Since his initial success with NOVA, Sable Valley label owner Juelz has taken a more subtle role. However, his collaboration with Juelz “Scylla,” our current favorite track is sure to stand the test of time as it features playful vocal samples that quickly escalate into a powerful synth explosion – perfect for opening any RL Grime set or even appearing in Space Jam trailer! – so clearly something must be working here!

4. Tinie Tempeh – QVC

This album stood out in a year that seemed headed toward darkness. At its apex was what was then termed “hypnagogic pop”, yet still managed to reinvent pop music with exciting, thought-provoking new material (Weird Tapes’ Legend of Zelda sample; Joker’s brown note anticipating wobble; Black Moth Super Rainbow song which later went on to receive praise for its hedonistic moroseness) while challenging old notions about genre music in an exciting manner.

After years of being an underground and overseas concern and lapsing rock music, dance music suddenly emerged as a cultural touchstone among young people. Though this might be embarrassing to admit, this phenomenon remains true. These albums show how, even amid its widespread acceptance, original works could still resonate with a broad audience.

We had so many incredible albums to select this year that it was hard to choose just ten! For consideration, an album must be melodically and lyrically strong, memorable, and be able to stand out from its peers – therefore excluding dance flirtations by established pop stars from our list as this list primarily caters to beatmakers.

5. Alesso – Street Dancer

Alesso’s album was an unparalleled source of pure musical fun during this decade, seamlessly merging rock and electronic elements for an album that exuded excitement like only EDM singles could. Every track oozed awesomeness – even those that initially appear disjointed turned out to be excellent on repeated listens.

Tove Lo-assisted mega-collab may have won critical acclaim with its catchy chorus and inspirational lyrics, making it an instantaneous hit across genres, yet its rest of album was just as captivating. Smudgy machine rhythms, rubbery synth bass lines, and plucked chords set an energetic atmosphere perfect for tech conferences.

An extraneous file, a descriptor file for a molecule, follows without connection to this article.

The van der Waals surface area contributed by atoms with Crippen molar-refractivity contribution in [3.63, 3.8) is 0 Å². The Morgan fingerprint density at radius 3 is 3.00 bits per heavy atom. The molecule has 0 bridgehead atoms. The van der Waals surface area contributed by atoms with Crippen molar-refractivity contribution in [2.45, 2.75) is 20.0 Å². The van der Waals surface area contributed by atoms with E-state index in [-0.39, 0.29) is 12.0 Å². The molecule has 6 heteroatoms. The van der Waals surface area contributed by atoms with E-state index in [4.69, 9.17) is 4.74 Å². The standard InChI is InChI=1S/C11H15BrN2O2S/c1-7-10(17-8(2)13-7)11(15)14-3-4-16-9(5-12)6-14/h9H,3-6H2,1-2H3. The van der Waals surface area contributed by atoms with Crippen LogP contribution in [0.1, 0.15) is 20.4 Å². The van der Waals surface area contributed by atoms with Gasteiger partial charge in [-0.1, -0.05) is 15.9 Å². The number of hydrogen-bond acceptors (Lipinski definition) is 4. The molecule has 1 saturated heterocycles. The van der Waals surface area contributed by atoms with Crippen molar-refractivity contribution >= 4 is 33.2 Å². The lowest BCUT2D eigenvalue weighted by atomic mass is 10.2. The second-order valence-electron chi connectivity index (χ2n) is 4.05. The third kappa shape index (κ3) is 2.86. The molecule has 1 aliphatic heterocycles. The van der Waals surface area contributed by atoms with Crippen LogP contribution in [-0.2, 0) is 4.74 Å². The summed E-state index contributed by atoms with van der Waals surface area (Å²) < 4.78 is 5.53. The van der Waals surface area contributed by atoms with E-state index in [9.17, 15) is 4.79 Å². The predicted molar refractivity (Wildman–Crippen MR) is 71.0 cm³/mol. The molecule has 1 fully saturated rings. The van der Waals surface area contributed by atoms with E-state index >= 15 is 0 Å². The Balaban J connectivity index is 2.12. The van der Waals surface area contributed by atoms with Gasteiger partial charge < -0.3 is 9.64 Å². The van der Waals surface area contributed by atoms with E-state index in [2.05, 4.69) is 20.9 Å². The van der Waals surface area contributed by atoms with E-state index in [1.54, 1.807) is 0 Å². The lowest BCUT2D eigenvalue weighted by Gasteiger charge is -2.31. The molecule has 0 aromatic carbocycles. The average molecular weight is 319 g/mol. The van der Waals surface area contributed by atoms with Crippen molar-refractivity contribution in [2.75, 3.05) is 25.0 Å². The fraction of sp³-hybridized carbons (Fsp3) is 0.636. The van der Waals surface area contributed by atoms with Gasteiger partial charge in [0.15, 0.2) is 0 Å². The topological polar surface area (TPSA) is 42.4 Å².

Once upon a time, piano chanteuse Polly Scattergood was an unassuming pop singer with songs full of pretentious lyrics about prostitutes and romantic heartbreak. On this album she made the transition into full-fledged electronic artist with productions that range from smart but minimal recordings to those packed full of synths and lush melodies; an exceptional debut that shows an artist capable of reinvigorating alternative notions of pop music that have become lost due to postmodernism’s overwhelming information glut.

6. Avicii – Clarity

Avicii’s laser-strafed EDM anthems used to be festival fireworks, but after 2014’s “Clarity”, he revealed his passion for melody and songwriting as the producer’s musical persona shifted toward more mellifluous tunes like 2017’s “Stay,” featuring trap drums with silky vocoders flipped around to become bewitchingly skeletal yet poignantly melancholic forms; 2018’s “Happy Now,” however, showed off his songwriting abilities as this pop-EDM tribute that took us back into nature’s wild woods of starry skies while celebrating starry skies and forests!